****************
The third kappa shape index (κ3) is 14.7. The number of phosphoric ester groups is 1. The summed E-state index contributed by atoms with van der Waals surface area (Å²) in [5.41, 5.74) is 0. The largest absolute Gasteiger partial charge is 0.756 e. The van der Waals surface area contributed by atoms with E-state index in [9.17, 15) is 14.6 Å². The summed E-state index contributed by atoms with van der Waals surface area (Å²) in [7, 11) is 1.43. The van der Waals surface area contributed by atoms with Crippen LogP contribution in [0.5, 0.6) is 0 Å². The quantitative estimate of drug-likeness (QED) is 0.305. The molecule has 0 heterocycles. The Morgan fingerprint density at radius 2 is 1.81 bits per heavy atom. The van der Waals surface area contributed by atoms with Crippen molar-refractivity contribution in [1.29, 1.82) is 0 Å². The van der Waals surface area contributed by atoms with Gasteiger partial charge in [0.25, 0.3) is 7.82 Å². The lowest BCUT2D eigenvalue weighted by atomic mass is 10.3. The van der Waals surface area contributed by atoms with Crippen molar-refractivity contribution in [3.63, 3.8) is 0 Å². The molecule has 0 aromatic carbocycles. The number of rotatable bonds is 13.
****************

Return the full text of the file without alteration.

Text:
The third kappa shape index (κ3) is 14.7. The number of phosphoric ester groups is 1. The summed E-state index contributed by atoms with van der Waals surface area (Å²) in [5.41, 5.74) is 0. The largest absolute Gasteiger partial charge is 0.756 e. The van der Waals surface area contributed by atoms with E-state index in [9.17, 15) is 14.6 Å². The summed E-state index contributed by atoms with van der Waals surface area (Å²) in [7, 11) is 1.43. The van der Waals surface area contributed by atoms with Crippen LogP contribution in [0.5, 0.6) is 0 Å². The quantitative estimate of drug-likeness (QED) is 0.305. The molecule has 0 heterocycles. The Morgan fingerprint density at radius 2 is 1.81 bits per heavy atom. The van der Waals surface area contributed by atoms with Crippen molar-refractivity contribution in [1.29, 1.82) is 0 Å². The van der Waals surface area contributed by atoms with Gasteiger partial charge in [0.25, 0.3) is 7.82 Å². The lowest BCUT2D eigenvalue weighted by atomic mass is 10.3. The van der Waals surface area contributed by atoms with Crippen molar-refractivity contribution in [3.63, 3.8) is 0 Å². The molecule has 0 aromatic carbocycles. The number of rotatable bonds is 13.